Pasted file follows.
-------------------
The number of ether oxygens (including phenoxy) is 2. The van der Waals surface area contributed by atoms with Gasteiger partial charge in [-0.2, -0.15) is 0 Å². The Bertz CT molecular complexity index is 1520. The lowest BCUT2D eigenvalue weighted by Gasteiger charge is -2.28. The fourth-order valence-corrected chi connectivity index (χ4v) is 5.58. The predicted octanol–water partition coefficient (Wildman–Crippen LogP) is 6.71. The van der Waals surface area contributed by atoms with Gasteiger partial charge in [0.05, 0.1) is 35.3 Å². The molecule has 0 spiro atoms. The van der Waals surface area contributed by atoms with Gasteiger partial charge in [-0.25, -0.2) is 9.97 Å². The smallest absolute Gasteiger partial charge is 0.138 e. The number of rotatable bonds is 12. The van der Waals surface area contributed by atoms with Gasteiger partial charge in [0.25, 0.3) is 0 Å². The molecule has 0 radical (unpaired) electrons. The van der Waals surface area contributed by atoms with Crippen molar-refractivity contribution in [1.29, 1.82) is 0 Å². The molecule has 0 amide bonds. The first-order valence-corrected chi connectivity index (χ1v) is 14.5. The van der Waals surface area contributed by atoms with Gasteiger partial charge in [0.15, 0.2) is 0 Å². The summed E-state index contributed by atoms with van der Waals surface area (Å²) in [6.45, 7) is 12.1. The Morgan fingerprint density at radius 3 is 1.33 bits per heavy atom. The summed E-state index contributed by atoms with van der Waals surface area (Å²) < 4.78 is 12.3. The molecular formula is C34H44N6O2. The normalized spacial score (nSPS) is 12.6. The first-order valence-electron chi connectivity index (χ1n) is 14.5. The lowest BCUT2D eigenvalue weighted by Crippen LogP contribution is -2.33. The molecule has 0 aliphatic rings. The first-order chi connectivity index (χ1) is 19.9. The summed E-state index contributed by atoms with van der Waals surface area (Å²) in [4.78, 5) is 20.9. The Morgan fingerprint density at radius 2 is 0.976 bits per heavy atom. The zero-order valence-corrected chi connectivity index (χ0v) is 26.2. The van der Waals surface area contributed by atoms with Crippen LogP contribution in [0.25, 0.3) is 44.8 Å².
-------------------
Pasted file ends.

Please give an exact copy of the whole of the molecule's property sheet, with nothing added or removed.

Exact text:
The number of ether oxygens (including phenoxy) is 2. The van der Waals surface area contributed by atoms with Gasteiger partial charge in [-0.2, -0.15) is 0 Å². The Bertz CT molecular complexity index is 1520. The lowest BCUT2D eigenvalue weighted by Gasteiger charge is -2.28. The fourth-order valence-corrected chi connectivity index (χ4v) is 5.58. The predicted octanol–water partition coefficient (Wildman–Crippen LogP) is 6.71. The van der Waals surface area contributed by atoms with Gasteiger partial charge in [0.05, 0.1) is 35.3 Å². The molecule has 0 spiro atoms. The van der Waals surface area contributed by atoms with Gasteiger partial charge in [-0.25, -0.2) is 9.97 Å². The smallest absolute Gasteiger partial charge is 0.138 e. The number of rotatable bonds is 12. The van der Waals surface area contributed by atoms with Gasteiger partial charge in [0.25, 0.3) is 0 Å². The molecule has 0 radical (unpaired) electrons. The van der Waals surface area contributed by atoms with Crippen molar-refractivity contribution in [1.29, 1.82) is 0 Å². The molecule has 0 amide bonds. The first-order valence-corrected chi connectivity index (χ1v) is 14.5. The van der Waals surface area contributed by atoms with Gasteiger partial charge in [0.15, 0.2) is 0 Å². The summed E-state index contributed by atoms with van der Waals surface area (Å²) in [6.45, 7) is 12.1. The Morgan fingerprint density at radius 3 is 1.33 bits per heavy atom. The summed E-state index contributed by atoms with van der Waals surface area (Å²) < 4.78 is 12.3. The molecular formula is C34H44N6O2. The normalized spacial score (nSPS) is 12.6. The first-order valence-electron chi connectivity index (χ1n) is 14.5. The lowest BCUT2D eigenvalue weighted by Crippen LogP contribution is -2.33. The molecule has 0 aliphatic rings. The first-order chi connectivity index (χ1) is 19.9. The summed E-state index contributed by atoms with van der Waals surface area (Å²) in [4.78, 5) is 20.9. The Morgan fingerprint density at radius 2 is 0.976 bits per heavy atom. The zero-order valence-corrected chi connectivity index (χ0v) is 26.2. The van der Waals surface area contributed by atoms with Crippen LogP contribution in [0.25, 0.3) is 44.8 Å².